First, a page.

Interviews List

This page contains interviews of patients’ advocacy movement leaders in Japan shortly after the end of World War II.We documented their hardship and struggles together with their activities candid opinions and ideas during that tumultuous period.

  • Chief Editor Mitsuko Kojima

    Date: March 25, 2009

    Place: “Osa House”, Mitsuko Kojima’s residence, Nagoya, Japan

    Interviewers: Tateo Ito and Shiori Nagamori

    In response to a family member contracting tuberculosis (TB), and her resulting volunteer work at the Orimoto TB hospital in Tokyo, she became a medical social worker (MSW).

    Her tireless efforts to improve the hospital’s meal services developed into the just cause that led to the emergence of patients’ groups.

    As a pioneer of medical social workers, she advocated for the needs of recovering patients’ i.e. employment, rehabilitation and marriage.


    Her testimony regarding the daily necessities for the disadvantaged at the famous “Asahi Human Rights Lawsuit” in the 1950’s was crucial.


    In addition, she was a social worker at “Tokyo Colony”, a workplace for TB patients, and later became the secretary-general of “Zencolo”, an organization for people with disabilities.

    Further on, she plied her expertise as a researcher at Nihon Fukushi University in Nagoya.

  • Kazuhiko Fujisaki

    Date: March 25, 2009

    Place: Medical Education Development Center, Gifu University, Japan

    Interviewers: Tateo Ito and Shiori Nagamori

    As a Hokkaido University school of medicine student, Fujisaki san was a volunteer leader at Hokkaido Nanbyouren. In his role as a volunteer, he joined a medical task team charged to identify areas in Hokkaido with limited medical resources for Nanbyo sufferers.

     During this time, he even tried carrying patients from their wheelchairs to other floors in the building because of the lack of an elevator.

    In social situations with community leaders such as mayors and public health nurses, he was also able to learn more about local medical services.

     This experience offered him a valuable insight regarding the care and requirements of Nanbyo sufferers.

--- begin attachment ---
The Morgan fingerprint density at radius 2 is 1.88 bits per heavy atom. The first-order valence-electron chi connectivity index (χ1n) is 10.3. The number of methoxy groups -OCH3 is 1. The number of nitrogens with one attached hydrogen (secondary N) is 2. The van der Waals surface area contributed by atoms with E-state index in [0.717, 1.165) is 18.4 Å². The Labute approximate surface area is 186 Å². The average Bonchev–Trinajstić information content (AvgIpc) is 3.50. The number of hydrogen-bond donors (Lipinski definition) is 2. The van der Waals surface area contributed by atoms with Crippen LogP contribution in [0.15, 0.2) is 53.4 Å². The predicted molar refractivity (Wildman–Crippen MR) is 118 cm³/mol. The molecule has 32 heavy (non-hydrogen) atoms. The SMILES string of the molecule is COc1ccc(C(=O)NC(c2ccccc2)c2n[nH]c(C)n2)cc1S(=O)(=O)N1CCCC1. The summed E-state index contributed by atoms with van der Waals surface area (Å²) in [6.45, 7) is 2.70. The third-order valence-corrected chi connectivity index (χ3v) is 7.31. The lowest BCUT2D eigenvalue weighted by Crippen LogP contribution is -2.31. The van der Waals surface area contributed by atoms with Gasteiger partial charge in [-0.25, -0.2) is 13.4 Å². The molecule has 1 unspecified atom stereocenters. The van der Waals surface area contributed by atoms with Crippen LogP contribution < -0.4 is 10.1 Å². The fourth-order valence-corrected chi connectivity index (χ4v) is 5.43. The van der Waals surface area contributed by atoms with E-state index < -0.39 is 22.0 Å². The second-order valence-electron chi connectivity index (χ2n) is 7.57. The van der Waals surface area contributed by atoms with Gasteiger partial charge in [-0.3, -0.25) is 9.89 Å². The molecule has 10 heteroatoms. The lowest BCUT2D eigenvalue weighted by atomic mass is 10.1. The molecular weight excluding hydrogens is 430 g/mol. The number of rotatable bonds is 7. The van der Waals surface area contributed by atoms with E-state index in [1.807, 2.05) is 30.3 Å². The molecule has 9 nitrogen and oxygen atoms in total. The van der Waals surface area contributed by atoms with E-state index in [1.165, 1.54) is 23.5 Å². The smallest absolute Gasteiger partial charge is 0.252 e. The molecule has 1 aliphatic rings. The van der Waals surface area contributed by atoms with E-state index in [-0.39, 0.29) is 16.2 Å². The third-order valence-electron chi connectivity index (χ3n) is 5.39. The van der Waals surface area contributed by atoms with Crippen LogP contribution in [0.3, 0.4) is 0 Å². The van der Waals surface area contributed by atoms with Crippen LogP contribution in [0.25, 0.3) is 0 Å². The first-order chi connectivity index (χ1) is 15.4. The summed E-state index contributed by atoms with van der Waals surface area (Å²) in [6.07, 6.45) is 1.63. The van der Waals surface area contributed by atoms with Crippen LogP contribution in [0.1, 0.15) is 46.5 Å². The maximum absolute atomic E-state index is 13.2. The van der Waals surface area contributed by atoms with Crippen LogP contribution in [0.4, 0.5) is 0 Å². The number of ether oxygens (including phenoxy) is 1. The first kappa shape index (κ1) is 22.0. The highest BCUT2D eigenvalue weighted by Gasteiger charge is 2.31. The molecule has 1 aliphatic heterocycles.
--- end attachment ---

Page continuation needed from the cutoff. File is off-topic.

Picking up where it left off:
He is now sharing his vast knowledge and experience with medical students and doctors throughout Japan.

  • Yonezo Ohnami

    Date: February 23, 2009

    Place: Osaka Nanbyouren, Osaka Prefecture Joto Building, Osaka, Japan

    Interviewers: Tateo Ito and Shiori Nagamori

    In 1971, Onami san contracted chronic glomerulonephritis (CGN) in his early 30’s.

    A year later, (1972) the Osaka Nanbyouren was founded.

    In 1973 he became a secretary there and remains so today.

    He introduced many unique activities, such as lecturing about Nanbyo, karaoke events, art exhibitions and created a theatrical company that he also participated in.

    Because of his efforts and other contributions, in 2006, the Osaka Nanbyouren was entrusted as a Nanbyo Counseling and Support Center by Osaka Prefecture.

    An ongoing goal and fruition of his dream is the construction of a free-standing home to be known as the Osaka Nanbyo Center.

  • Masao Kanoh

    Date: March 24, 2009

    Place: Kyoto, Japan

    Interviewers: Tateo Ito and Shiori Nagamori

    In 1972, Mr. Kanoh’s child was hospitalized with nephrosis. 

    The medical fees were exorbitant, so he created the “Kyoto Nephrosis Group” and lobbied for a more equitable fee structure.

    In 1974, he consolidated other patients’ groups into the “Kyoto Nanbyouren” of which he has managed for over 30 years.

  • Toshiko Asano

    Date: March 26, 2009

    Place: Osaka, Japan

    Interviewers: Tateo Ito and Shiori Nagamori

    In 1971, after meeting MG (Myasthenia Gravis) sufferers in Tokyo, Ms. Asano created a patient group for fellow sufferers in Osaka.

    In 1972, she was invited to join the “Osaka Nanbyouren”. They energetically published handwritten newsletters which were not only referenced by patients but also doctors and nurses. Later she was engaged in organizing self-help group activities which she is still part of.

  • Yukitoshi Matsuda and Harumi Ando

    Date: June 25, 2009

    Place: Gifu, Japan

    Interviewers: Tateo Ito and Shiori Nagamori

    Gifu Nanbyouren was founded in 1974.

    Vice-President Teruko Miyagawa, a public health nurse and confined to using a wheelchair, worked to develop and improve community access for wheelchair users.  She was the first to introduce telephone booths that could accommodate wheelchairs and also ramps and automatic doors at Gifu city hall.

    Their organization also introduced and managed the lift bus service which again accommodated wheelchair users. 

    These efforts to a great degree contributed to helping Nanbyo patients and people with disabilities integrate better into society.


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